AFTER REJECTING our suggestion of 'Googroid Pallet', Google has announced it will be bringing together Android Pay and Google Wallet under the name 'Google Pay'.
The long-overdue merger of the two systems will mean a consistent offering when paying in shops, on mobile and online, as well as in-app purchases and subscriptions from Google itself.
It will also power the pre-fill payment data in Chrome browsers.
The announcement explains: "With Google Pay, it'll be easier for you to use the payment information saved to your Google Account, so you can speed through checkout with peace of mind. Over the coming weeks, you'll see Google Pay online, in-store, and across Google products, as well as when you're paying friends."
Indian users of the Tez service will get the same treatment, but with the separate branding retained.
The company also lists a number of partners who have already switched to Google Pay: Airbnb, Dice, Fandango, HungryHouse and Instacart ('and others').
Pali Bhat, (Mall Cop?) VP of Product Management promises this is just the beginning:
"Bringing everything into one brand is just the first step for Google Pay. We can't wait to share more."
In a sense, this is full circle for Google. Google Wallet rolled out across the world, mostly as a peer-to-peer offering, but only reached point-of-sale payment in the US before stalling. At one stage there was even a Google Wallet payment card, which seems so primitive, just a few years on.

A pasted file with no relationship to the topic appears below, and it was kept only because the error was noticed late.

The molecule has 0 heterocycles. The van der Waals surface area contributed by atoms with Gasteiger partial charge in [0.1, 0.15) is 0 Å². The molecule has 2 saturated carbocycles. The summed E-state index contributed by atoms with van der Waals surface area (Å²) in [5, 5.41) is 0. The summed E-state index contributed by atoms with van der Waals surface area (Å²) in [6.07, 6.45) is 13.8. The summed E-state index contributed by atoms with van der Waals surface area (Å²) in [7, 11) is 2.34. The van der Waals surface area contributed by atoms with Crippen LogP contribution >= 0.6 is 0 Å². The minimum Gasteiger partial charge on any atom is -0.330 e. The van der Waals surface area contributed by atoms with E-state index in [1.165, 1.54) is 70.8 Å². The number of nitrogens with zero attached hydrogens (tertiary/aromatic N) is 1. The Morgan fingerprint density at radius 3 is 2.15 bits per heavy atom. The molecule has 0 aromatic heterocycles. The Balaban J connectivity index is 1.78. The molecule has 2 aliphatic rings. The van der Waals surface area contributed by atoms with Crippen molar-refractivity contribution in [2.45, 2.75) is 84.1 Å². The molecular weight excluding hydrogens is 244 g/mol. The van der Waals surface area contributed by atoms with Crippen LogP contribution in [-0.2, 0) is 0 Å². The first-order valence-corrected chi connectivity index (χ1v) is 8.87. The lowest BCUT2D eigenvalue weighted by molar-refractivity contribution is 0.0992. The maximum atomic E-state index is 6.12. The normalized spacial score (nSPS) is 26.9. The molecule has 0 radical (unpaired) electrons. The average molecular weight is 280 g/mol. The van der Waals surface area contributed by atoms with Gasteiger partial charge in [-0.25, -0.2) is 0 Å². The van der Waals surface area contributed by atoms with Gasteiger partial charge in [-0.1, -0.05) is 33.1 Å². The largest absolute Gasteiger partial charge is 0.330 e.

Android Pay was, despite bringing in new technology from the purchase of Softcard, essentially a rebranding exercise. Apple Pay had launched so seamlessly and successfully and Google Wallet seemed so clunky that the distinction was a new beginning.
Google Wallet has continued as a separate service, but as Android Pay has increased, the gulf between the two has seemed just as clunky and so work behind the scenes to unite the two platforms has been ongoing.
It'll take a while for the rollout to occur, but we can expect to see a much more stable cross-platform experience going forward.
Now, about those communications apps… µ
You can't fault them for speed
Investigation reveals that malicious code was injected into the firm's payment page
Plus the three-for-free
And it's not just on Ubuntu, neither